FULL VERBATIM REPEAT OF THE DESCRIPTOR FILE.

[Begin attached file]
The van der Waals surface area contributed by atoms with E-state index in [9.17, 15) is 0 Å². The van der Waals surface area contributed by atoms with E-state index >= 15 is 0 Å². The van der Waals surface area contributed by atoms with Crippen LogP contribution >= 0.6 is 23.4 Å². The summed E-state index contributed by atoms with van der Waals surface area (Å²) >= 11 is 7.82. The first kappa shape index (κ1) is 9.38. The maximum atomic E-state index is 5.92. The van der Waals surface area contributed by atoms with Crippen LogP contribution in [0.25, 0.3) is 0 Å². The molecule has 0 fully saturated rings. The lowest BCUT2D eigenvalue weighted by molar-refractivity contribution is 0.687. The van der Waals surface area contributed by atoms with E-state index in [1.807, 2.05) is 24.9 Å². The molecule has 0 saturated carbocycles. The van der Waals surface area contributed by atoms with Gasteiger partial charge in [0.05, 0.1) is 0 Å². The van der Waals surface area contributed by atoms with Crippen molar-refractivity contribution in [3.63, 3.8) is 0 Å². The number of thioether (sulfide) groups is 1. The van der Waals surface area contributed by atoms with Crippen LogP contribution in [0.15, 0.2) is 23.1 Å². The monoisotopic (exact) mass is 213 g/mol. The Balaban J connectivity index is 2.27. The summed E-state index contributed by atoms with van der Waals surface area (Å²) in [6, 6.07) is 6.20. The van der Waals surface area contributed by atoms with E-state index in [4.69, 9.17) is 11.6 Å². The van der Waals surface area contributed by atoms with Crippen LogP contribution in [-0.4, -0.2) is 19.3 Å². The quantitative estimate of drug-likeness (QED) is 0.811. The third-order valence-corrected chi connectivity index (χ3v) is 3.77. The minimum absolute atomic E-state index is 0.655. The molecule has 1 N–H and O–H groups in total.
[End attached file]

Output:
The van der Waals surface area contributed by atoms with E-state index in [9.17, 15) is 0 Å². The van der Waals surface area contributed by atoms with E-state index >= 15 is 0 Å². The van der Waals surface area contributed by atoms with Crippen LogP contribution >= 0.6 is 23.4 Å². The summed E-state index contributed by atoms with van der Waals surface area (Å²) >= 11 is 7.82. The first kappa shape index (κ1) is 9.38. The maximum atomic E-state index is 5.92. The van der Waals surface area contributed by atoms with Crippen LogP contribution in [0.25, 0.3) is 0 Å². The molecule has 0 fully saturated rings. The lowest BCUT2D eigenvalue weighted by molar-refractivity contribution is 0.687. The van der Waals surface area contributed by atoms with E-state index in [1.807, 2.05) is 24.9 Å². The molecule has 0 saturated carbocycles. The van der Waals surface area contributed by atoms with Gasteiger partial charge in [0.05, 0.1) is 0 Å². The van der Waals surface area contributed by atoms with Crippen molar-refractivity contribution in [3.63, 3.8) is 0 Å². The number of thioether (sulfide) groups is 1. The van der Waals surface area contributed by atoms with Crippen LogP contribution in [0.15, 0.2) is 23.1 Å². The monoisotopic (exact) mass is 213 g/mol. The Balaban J connectivity index is 2.27. The summed E-state index contributed by atoms with van der Waals surface area (Å²) in [6, 6.07) is 6.20. The van der Waals surface area contributed by atoms with E-state index in [4.69, 9.17) is 11.6 Å². The van der Waals surface area contributed by atoms with Crippen LogP contribution in [-0.4, -0.2) is 19.3 Å². The quantitative estimate of drug-likeness (QED) is 0.811. The third-order valence-corrected chi connectivity index (χ3v) is 3.77. The minimum absolute atomic E-state index is 0.655. The molecule has 1 N–H and O–H groups in total.